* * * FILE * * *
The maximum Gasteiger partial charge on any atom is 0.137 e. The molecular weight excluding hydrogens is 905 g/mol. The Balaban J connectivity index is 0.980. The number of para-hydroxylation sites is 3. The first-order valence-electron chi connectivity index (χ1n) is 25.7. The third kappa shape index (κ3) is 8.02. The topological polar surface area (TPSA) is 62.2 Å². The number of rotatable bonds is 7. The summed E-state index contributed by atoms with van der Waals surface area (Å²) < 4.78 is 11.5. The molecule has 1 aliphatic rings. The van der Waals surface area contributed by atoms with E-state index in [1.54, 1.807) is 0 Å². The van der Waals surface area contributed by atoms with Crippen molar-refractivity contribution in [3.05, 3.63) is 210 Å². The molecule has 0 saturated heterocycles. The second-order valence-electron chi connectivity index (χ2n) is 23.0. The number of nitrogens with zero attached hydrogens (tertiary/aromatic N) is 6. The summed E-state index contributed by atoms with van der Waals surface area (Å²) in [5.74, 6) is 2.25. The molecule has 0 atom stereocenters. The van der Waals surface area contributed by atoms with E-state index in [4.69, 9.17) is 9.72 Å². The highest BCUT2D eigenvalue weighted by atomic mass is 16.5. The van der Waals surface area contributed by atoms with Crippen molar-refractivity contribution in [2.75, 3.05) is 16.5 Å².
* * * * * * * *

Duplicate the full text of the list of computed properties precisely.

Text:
The maximum Gasteiger partial charge on any atom is 0.137 e. The molecular weight excluding hydrogens is 905 g/mol. The Balaban J connectivity index is 0.980. The number of para-hydroxylation sites is 3. The first-order valence-electron chi connectivity index (χ1n) is 25.7. The third kappa shape index (κ3) is 8.02. The topological polar surface area (TPSA) is 62.2 Å². The number of rotatable bonds is 7. The summed E-state index contributed by atoms with van der Waals surface area (Å²) < 4.78 is 11.5. The molecule has 1 aliphatic rings. The van der Waals surface area contributed by atoms with E-state index in [1.54, 1.807) is 0 Å². The van der Waals surface area contributed by atoms with Crippen molar-refractivity contribution in [3.05, 3.63) is 210 Å². The molecule has 0 saturated heterocycles. The second-order valence-electron chi connectivity index (χ2n) is 23.0. The number of nitrogens with zero attached hydrogens (tertiary/aromatic N) is 6. The summed E-state index contributed by atoms with van der Waals surface area (Å²) in [5.74, 6) is 2.25. The molecule has 0 atom stereocenters. The van der Waals surface area contributed by atoms with E-state index in [4.69, 9.17) is 9.72 Å². The highest BCUT2D eigenvalue weighted by atomic mass is 16.5. The van der Waals surface area contributed by atoms with Crippen molar-refractivity contribution in [2.75, 3.05) is 16.5 Å².